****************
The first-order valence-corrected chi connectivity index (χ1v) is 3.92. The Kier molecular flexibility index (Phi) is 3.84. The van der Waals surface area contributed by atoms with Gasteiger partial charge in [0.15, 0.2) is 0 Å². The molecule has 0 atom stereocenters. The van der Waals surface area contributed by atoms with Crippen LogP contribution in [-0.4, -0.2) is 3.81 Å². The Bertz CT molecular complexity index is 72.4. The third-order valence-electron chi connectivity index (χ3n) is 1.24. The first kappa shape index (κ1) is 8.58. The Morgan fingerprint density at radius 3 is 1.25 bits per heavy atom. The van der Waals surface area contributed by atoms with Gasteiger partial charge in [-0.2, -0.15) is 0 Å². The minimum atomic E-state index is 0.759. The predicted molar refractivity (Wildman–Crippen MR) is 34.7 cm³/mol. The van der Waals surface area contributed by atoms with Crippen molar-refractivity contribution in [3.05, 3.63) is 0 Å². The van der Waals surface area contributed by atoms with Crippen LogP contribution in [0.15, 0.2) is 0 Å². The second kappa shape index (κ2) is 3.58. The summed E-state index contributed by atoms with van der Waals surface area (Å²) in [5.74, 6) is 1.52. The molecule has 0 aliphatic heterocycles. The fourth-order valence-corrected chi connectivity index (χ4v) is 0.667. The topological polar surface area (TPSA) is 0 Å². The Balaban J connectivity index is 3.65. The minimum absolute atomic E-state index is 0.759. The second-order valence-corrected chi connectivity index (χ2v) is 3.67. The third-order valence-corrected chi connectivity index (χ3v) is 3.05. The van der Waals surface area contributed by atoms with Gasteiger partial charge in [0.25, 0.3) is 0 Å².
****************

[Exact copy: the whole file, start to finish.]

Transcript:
The first-order valence-corrected chi connectivity index (χ1v) is 3.92. The Kier molecular flexibility index (Phi) is 3.84. The van der Waals surface area contributed by atoms with Gasteiger partial charge in [0.15, 0.2) is 0 Å². The molecule has 0 atom stereocenters. The van der Waals surface area contributed by atoms with Crippen LogP contribution in [-0.4, -0.2) is 3.81 Å². The Bertz CT molecular complexity index is 72.4. The third-order valence-electron chi connectivity index (χ3n) is 1.24. The first kappa shape index (κ1) is 8.58. The Morgan fingerprint density at radius 3 is 1.25 bits per heavy atom. The van der Waals surface area contributed by atoms with Gasteiger partial charge in [-0.2, -0.15) is 0 Å². The minimum atomic E-state index is 0.759. The predicted molar refractivity (Wildman–Crippen MR) is 34.7 cm³/mol. The van der Waals surface area contributed by atoms with Crippen molar-refractivity contribution in [3.05, 3.63) is 0 Å². The van der Waals surface area contributed by atoms with Crippen LogP contribution in [0.15, 0.2) is 0 Å². The second kappa shape index (κ2) is 3.58. The summed E-state index contributed by atoms with van der Waals surface area (Å²) in [5.74, 6) is 1.52. The molecule has 0 aliphatic heterocycles. The fourth-order valence-corrected chi connectivity index (χ4v) is 0.667. The topological polar surface area (TPSA) is 0 Å². The Balaban J connectivity index is 3.65. The minimum absolute atomic E-state index is 0.759. The second-order valence-corrected chi connectivity index (χ2v) is 3.67. The third-order valence-corrected chi connectivity index (χ3v) is 3.05. The van der Waals surface area contributed by atoms with Gasteiger partial charge in [0.25, 0.3) is 0 Å².